Modern pig housing is carefully designed to keep animal health and welfare in mind. With so many customized options, how do farmers choose the best fit for their operation?
As Thanksgiving is just around the corner, I have been reflecting on what I am thankful for. I am thankful for agriculture.
Cows and other ruminants have one stomach with four compartments: the rumen, reticulum, omasum, and abomasum.
Biosecurity is an absolutely essential part of every swine farm. What the outside world sees is a fence and/or enclosed barns, but what they don’t realize is that these facilities function to keep the pigs as healthy as possible.
“Why do your cows look so skinny?” Cows are athletes, and like athletes, they come in different shapes and sizes that fit with what they do.
Animal welfare is increasingly on the radar of today’s shoppers, and that’s a great thing because it’s top of mind for livestock and poultry farmers too.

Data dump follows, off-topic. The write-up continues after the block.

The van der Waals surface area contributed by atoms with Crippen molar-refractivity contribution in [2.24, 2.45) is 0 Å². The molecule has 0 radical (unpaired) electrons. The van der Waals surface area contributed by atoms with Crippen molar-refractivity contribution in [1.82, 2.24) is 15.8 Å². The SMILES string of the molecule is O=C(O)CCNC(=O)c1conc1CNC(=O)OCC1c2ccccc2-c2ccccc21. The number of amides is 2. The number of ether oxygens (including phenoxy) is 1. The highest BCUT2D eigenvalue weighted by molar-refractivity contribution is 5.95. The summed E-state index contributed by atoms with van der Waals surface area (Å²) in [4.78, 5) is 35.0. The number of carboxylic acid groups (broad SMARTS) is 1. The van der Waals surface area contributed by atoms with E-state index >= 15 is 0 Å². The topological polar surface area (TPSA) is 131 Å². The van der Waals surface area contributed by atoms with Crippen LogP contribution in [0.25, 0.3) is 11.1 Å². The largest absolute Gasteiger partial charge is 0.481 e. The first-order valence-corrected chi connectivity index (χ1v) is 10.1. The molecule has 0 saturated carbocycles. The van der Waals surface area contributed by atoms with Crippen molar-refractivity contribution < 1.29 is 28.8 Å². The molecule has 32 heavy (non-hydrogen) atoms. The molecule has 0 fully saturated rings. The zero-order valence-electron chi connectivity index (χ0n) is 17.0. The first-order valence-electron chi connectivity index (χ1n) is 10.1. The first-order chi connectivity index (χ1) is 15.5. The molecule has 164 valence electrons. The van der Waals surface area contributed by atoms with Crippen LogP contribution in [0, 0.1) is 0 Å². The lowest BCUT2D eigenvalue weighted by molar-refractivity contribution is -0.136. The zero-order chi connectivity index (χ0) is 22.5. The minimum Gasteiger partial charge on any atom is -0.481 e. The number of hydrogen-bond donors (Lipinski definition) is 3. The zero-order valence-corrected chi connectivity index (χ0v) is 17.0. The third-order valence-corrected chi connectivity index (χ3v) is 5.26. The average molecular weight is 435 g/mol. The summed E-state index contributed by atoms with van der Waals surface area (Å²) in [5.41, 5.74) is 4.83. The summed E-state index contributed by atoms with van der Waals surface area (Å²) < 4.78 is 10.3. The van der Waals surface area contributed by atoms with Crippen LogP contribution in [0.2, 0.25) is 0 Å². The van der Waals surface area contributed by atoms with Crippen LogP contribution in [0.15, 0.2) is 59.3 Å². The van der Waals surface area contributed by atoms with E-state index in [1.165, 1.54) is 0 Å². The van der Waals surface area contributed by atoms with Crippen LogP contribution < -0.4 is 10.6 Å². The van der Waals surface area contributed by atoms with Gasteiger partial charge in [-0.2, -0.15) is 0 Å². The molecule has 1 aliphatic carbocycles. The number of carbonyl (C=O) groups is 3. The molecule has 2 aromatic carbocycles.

Dairy farmers use technology to help their farms be more efficient and to keep their cows comfortable. From back-scratchers to fitbits, technology improves animal care on dairy farms!
In honor of Turkey Lover’s Month, I’d like to share some insights I learned from visiting a turkey farm and a cranberry bog.
As a student studying animal agriculture and science at a diverse university, I have found that one question takes prevalence over all others regarding dairy: “Why do dairy farmers take the baby calves away from their mothers?”
Farmers and ranchers are using technology to improve animal health, welfare, reproduction, record keeping and much more.